When I was bike racing, I spent a lot of time out on the roads training, doing directed activities that put enjoyment on the back burner in favor of making myself more efficient and faster. That kind of riding feels a lot like work, and is a quick ticket to burnout. So every once in a while, my friends and I would go out for a soul ride. This was usually a sprawling, undirected, fun ride with no pretensions of seriousness or training; the only race was to the next stop sign or to get home before dusk. I always found that kind of riding to be energizing, a remembrance of the two-wheeled lifestyle and the exploration and freedom cycling afforded me as a child. Now that I've retired from racing, I view every ride as a soul ride, a chance to get out and forget daily worries, chat with friends and occasionally sprint for the next stop sign.
Much of design is like training. It can be hard to see the benefits from one project to the next, or one unappreciative client to another, and easy to forget the reason why you chose this profession over something else. I see design as a lifestyle. When it starts to feel too much like work I grow impatient and frustrated. And I need the design equivalent of a soul ride.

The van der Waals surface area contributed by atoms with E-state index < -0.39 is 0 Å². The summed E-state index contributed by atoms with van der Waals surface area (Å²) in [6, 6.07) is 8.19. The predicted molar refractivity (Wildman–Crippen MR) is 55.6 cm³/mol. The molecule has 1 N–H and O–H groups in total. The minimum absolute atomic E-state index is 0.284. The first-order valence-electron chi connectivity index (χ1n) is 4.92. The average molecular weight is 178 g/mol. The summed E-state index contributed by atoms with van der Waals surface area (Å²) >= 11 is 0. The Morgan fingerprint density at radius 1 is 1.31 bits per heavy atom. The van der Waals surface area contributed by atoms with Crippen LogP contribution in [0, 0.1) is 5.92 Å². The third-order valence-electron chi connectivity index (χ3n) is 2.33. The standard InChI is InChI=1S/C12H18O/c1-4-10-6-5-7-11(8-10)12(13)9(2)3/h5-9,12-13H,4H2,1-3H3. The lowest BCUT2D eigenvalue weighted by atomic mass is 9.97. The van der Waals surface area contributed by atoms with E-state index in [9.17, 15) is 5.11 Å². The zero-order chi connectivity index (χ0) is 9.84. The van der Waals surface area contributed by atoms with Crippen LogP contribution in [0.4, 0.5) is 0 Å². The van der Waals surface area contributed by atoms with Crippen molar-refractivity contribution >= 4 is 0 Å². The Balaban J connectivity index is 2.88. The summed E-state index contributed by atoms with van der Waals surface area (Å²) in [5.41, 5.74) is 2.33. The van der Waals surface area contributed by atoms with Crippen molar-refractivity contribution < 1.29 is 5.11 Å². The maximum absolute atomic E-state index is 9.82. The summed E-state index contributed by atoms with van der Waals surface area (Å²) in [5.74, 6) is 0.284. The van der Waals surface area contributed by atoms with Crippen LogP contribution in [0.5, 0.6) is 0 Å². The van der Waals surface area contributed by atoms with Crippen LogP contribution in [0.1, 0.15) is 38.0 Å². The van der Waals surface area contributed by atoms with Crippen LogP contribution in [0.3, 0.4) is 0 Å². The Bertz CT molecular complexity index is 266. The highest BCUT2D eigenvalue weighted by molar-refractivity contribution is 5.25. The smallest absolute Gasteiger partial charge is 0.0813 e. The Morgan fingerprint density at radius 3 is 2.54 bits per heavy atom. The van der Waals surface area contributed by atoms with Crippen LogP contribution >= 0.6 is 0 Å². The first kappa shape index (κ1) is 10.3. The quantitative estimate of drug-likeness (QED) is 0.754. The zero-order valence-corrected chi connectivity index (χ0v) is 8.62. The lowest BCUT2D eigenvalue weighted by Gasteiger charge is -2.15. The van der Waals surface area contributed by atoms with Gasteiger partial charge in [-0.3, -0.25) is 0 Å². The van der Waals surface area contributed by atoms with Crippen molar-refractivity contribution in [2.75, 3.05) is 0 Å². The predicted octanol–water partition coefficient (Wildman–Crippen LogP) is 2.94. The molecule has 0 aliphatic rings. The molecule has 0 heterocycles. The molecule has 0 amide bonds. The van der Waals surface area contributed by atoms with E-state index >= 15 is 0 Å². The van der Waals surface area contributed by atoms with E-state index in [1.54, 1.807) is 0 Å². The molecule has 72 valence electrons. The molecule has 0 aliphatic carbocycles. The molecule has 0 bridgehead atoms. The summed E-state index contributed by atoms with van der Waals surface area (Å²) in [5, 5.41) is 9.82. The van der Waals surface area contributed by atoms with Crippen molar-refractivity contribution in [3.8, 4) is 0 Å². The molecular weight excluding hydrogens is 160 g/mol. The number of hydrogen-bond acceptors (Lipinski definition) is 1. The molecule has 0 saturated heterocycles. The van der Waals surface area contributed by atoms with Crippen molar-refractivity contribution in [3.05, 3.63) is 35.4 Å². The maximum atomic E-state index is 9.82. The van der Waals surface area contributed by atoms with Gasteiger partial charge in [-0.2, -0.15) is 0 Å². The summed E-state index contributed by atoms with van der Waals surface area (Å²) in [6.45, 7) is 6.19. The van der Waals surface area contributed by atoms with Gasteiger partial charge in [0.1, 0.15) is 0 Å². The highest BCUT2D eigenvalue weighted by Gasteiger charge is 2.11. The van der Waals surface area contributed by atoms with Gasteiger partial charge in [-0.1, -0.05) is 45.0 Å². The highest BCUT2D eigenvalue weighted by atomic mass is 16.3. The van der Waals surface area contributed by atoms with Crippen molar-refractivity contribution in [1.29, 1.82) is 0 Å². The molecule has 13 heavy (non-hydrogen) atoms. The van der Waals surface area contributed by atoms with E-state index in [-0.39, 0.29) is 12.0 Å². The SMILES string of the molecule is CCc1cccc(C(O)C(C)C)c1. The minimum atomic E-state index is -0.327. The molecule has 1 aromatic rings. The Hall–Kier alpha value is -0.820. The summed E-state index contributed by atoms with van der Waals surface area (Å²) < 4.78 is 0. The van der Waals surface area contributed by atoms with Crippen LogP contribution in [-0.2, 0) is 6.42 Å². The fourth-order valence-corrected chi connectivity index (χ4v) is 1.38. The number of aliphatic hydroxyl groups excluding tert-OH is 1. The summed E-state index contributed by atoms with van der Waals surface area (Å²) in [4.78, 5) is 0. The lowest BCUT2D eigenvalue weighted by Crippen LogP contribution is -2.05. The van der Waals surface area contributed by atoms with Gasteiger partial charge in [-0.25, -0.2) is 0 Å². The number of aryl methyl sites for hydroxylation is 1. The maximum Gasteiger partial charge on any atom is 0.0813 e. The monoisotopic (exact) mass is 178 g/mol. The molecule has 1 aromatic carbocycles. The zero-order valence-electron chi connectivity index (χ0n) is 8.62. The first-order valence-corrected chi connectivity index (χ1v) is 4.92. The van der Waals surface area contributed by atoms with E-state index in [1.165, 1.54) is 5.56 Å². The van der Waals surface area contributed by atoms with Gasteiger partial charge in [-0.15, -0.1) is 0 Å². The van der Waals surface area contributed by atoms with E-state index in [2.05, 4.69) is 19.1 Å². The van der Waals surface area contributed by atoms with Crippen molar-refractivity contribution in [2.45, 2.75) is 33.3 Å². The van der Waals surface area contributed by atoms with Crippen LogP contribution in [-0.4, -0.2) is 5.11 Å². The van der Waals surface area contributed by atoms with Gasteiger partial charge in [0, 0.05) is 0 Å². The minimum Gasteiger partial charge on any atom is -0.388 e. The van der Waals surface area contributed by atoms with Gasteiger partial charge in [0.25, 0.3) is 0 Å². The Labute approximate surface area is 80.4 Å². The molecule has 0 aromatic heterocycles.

Over the last two years at frog I've done a couple of projects that I'm really fond of. Not only because the work turned out great, but also because of how the team came together, how effortless the process felt, and how that enhanced the final result. In particular I remember working with users, collaborating with them to improve the medical product we were designing and sharing their excitement that together we were making something better. That, to me is a soul ride moment, a space where it all makes sense.
Gaining respect and being taken seriously seem to be persistent themes in design forums. Certainly we spend a lot of time practicing our craft, training for the next task. That focus is great, but can also burn you out. I encourage my designers to think holistically about the design practice, to think of it as a lifestyle and to focus on the non-obvious elements that provide them pleasure. Ultimately, it's those wonderful moments that will keep them interested, make them better thinkers, and shape their careers over the long haul.
Nick de la Mare, a Creative Director at frog design San Francisco, has spent his career designing digital, physical and experiential systems.